Monday, December 23, 2013

Them and Us: So why don't UK workers trust senior management?

The CIPD (professional body for HR) reports today that the lack of trust between employees and senior management is holding back sustainable economic recovery.

They conclude not unreasonably that employees who don't trust their senior managers are likely to be less productive and and less engaged.

Only 37% of employees trust them apparently which is an appalling figure.

The CIPD think that this is a problem that has been getting worse and may be linked to "hard" decisions due to the recession. I think it is much more basic than this. Some thoughts on why and what to do about it...

Number one is the huge and growing difference in pay between the top and the bottom. How can employees respect senior managers if they are content to fill their own pockets with gold while the people who clean their toilets live in poverty?

Even so called blue chip companies pay their workers so little that the tax payer has to subsidise their pay. 

Not only pay but  why do so executives in top companies often get decent pension contributions when their workers get rubbish?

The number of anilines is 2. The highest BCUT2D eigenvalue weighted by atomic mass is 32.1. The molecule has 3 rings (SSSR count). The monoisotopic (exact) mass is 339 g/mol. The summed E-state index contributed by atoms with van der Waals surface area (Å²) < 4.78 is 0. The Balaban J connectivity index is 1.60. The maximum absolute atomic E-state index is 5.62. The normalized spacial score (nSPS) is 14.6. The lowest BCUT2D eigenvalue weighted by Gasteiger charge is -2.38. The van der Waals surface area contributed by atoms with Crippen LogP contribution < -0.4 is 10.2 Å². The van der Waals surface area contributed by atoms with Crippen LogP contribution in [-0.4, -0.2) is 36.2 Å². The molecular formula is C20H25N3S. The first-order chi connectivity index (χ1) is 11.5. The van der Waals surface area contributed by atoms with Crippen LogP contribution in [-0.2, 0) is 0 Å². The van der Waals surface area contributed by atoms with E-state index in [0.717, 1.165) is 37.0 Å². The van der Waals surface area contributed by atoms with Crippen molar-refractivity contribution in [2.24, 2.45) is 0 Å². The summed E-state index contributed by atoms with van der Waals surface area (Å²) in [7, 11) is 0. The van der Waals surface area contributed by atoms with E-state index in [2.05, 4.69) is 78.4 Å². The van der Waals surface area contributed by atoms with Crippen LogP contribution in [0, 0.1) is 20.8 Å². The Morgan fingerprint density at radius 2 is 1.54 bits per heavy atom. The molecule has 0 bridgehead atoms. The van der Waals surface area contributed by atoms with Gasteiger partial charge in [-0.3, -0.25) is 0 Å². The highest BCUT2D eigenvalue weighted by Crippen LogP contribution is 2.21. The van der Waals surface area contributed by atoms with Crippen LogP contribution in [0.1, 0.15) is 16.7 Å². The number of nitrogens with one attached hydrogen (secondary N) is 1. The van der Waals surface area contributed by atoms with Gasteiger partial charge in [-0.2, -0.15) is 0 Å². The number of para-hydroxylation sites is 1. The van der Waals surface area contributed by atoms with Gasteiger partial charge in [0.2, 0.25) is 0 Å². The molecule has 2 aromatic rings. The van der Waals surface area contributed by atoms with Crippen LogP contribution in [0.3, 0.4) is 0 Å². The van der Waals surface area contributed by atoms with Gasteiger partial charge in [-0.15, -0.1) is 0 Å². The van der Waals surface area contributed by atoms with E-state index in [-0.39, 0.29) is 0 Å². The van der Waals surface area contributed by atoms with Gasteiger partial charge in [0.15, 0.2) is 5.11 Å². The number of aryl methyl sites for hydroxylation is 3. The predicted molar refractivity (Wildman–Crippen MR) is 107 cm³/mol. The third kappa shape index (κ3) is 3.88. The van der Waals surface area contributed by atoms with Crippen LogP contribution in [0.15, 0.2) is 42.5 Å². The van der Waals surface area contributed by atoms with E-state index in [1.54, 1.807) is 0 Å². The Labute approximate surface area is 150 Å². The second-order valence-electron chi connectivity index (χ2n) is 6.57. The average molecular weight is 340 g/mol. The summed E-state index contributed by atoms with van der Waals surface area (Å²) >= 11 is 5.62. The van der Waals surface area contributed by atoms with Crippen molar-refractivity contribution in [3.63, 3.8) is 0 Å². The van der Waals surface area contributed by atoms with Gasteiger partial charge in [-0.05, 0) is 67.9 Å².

Why if you need a company car to carry out your business do executives get luxury status cars while ordinary workers get basic models?  Surely everyone just needs a safe, comfortable and reliable car?

Why do some companies pay statutory only compensation to employees they make redundant but make huge payouts for executives they "let go"? 

Finally, a pet hate is the the "happy clappy" company culture guff.  Where everything is so, so wonderful.  Where staff are expected to volunteer to be "change champions" even if it means that their jobs and conditions are under risk by this change. This sort of things is bonkers. Demeaning "Ab Fab" superficiality. People can see through this nonsense.

The solution to this? How about a living wage plus for all; wage councils for sectors that can afford more than a living wage plus; modern rights and freedoms for trade unions; employee representation on boards and remuneration committees; truly progressive taxation of the higher paid, statutory pay ratios of low to highest paid....? Anyone else any other ideas?

Interestingly that only is such inequality bad for society (see "The Spirit Level" et al) but it is is making our economy uncompetitive and inefficient. Perhaps this imperative will mean that things might finally change?
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